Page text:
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When I sometimes scan down after hours price changes, I notice tickers where there is a single last transaction that has a huge effect on the AH price.

This is not an anomaly. I see it everyday on a variety of tickers. Sometimes you see an AH transaction like these that is unexpectedly followed by a regular AH transaction. For example, in the attached image, if there happened to be another AH transaction at 5pm EST for say 58 shares at $8.21, some time after that, before AH close, there will be another single share transaction like the one at 4:02pm to drop the AH price by 8% in this example.

Who benefits from that price being skewed in one direction or another? Is this AH anomalous price used by institutions to determine if a trader/investor gets a margin call etc.?

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  • Does this answer your question? NVDA stock After Hours spike on Google Finance
    – Flux
    Sep 16 at 8:05
  • The NVDA example is about a large spike in afterhours and it’s often institutional transactions run by the MM in afterhours. My question pertains to tiny trades, sometimes just a single share. Thanks for the suggestion Sep 17 at 0:10
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Sometimes, it's just bad data which is subsequently corrected.

Another possibility is that someone made a fat fingered trade. During after hours, bid/ask spreads tend to widen, sometimes dramatically. If someone inadvertently places a market order, they get a bad fill and you see a large price change.

Brokers are aware of real problems versus anomalies. The average daily volume for TNP is nearly 100,000 shares so if 100 shares trades at an unrealistic fat fingered absurd price, it's not going to create a margin call. And even if it did, when trading resumes in the morning, it's self correcting. The exception to this might be sleazy brokers like Robinhood but a traditional discount broker would not act on anomalous trading.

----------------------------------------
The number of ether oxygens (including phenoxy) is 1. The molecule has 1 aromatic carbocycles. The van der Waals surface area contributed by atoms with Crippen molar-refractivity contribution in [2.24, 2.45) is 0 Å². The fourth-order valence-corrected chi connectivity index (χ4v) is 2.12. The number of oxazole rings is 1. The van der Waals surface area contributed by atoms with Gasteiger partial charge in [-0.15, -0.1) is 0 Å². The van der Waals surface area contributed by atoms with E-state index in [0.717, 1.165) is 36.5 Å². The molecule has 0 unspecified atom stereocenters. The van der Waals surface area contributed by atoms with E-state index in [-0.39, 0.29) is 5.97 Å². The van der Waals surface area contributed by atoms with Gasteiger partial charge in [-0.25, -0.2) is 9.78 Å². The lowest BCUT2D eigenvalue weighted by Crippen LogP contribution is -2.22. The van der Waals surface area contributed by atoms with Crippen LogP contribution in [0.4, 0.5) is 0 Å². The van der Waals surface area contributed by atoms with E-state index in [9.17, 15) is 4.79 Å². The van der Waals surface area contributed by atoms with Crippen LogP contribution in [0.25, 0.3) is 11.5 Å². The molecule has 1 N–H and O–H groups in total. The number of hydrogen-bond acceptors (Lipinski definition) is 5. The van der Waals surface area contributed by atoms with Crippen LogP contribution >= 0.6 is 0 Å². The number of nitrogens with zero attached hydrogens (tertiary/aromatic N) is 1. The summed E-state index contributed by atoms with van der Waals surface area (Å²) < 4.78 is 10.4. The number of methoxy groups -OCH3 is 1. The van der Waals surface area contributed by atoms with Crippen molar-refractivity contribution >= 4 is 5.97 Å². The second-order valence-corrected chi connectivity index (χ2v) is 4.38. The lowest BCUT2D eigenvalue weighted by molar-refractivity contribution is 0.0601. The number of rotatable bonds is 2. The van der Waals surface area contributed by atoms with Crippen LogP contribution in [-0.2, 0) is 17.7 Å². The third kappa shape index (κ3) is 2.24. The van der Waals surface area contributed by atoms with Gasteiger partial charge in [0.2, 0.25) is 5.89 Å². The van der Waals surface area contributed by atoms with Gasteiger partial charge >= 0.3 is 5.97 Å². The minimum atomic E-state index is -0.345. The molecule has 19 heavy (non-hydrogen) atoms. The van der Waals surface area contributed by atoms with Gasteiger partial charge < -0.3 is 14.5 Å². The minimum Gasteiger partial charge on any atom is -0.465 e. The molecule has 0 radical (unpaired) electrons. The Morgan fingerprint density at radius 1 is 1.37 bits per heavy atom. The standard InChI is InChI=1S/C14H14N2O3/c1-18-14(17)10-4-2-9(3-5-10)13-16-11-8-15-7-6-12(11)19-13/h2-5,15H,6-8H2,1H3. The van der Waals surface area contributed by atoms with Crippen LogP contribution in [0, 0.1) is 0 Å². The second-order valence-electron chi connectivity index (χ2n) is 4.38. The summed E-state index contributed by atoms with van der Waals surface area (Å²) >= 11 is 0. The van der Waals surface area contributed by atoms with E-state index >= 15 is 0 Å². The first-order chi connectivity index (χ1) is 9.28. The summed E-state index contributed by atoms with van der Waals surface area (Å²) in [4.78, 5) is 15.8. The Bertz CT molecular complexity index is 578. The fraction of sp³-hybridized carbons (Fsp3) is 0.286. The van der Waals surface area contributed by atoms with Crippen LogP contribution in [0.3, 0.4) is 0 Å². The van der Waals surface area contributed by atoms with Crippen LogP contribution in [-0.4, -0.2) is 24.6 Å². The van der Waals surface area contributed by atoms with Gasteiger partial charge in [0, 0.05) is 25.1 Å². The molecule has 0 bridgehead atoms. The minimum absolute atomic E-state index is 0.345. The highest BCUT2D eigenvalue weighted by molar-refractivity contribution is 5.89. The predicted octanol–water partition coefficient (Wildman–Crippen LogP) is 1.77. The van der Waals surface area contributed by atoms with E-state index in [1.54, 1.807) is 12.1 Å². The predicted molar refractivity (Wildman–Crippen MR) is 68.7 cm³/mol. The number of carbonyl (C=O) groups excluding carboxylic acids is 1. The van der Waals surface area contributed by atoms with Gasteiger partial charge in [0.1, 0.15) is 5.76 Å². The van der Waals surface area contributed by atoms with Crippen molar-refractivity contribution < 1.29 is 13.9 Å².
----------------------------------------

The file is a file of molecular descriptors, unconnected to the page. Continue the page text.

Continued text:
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  • Thank you for the response. I see it so often, that I am convinced it’s not an anomaly and it may not be institutional either. But perhaps it is the MM doing it? There is someone doing it for a reason and it occurs in both directions and they must derive some benefit for manipulating that price. It’s amazing how much the market cap at that instant is moved by such a tiny trade. I’m looking at historical cases empirically to try and determine if there is a correlation to gapping up or down at the subsequent premarket open. Thanks again sir Sep 17 at 0:02
  • Though it's illegal, way back when I knew some 'boutique' brokers who "Painted the Tape" on the last day of the month by executing a small trade at a higher price so that client's monthly statements looked better than reality. Other than that, what constructive reason would anyone have for trading one share (from another comment of yours) in during after hours? It has no effect on anything. In addition, even if that last trade was far afield from current price, the bid/ask quote would immediately revert to reality. Sep 17 at 16:31
  • Today’s example is Zumiez $ZUMZ. Closed at 40.90. Single share trade afterhours at $37.37 to give an artificial -8.64% after hours drop. Thank you again for your responses. Sep 20 at 20:29
  • OK, I see that one share trade for $37.37 at 16:09:42 PM EST. I don't know what is going on but I'll offer another guess at a possibility... There is (was?) a 'taker' exchange (maker/taker fee structure) that offers a rebate for taking liquidity. HF traders post one share orders in many different stocks at better prices, seeking price discovery, attracting routed orders. This was explained in "Flash Boys" by Michael Lewis. If this is the case, I can't imagine how this would be effective during after hours on a low liquidity stock like ZUMZ. Sep 20 at 21:29
  • BRILLIANT. Thank you. I’m a self-taught investor who appreciates how blessed I am to have search engines but they don’t answer everything. But they do answer things like “what do you call buying a put and selling a call at the same strike price OTM?” I saw a $25 mil trade on NVDA on Friday with a strike of $150 and learned that this pair of derivatives when combined create a “synthetic short” because the payout graph mirrors a short positions payout. Saw a call and put sold at same strike and learned the short straddle. Thanks again Sep 21 at 22:11

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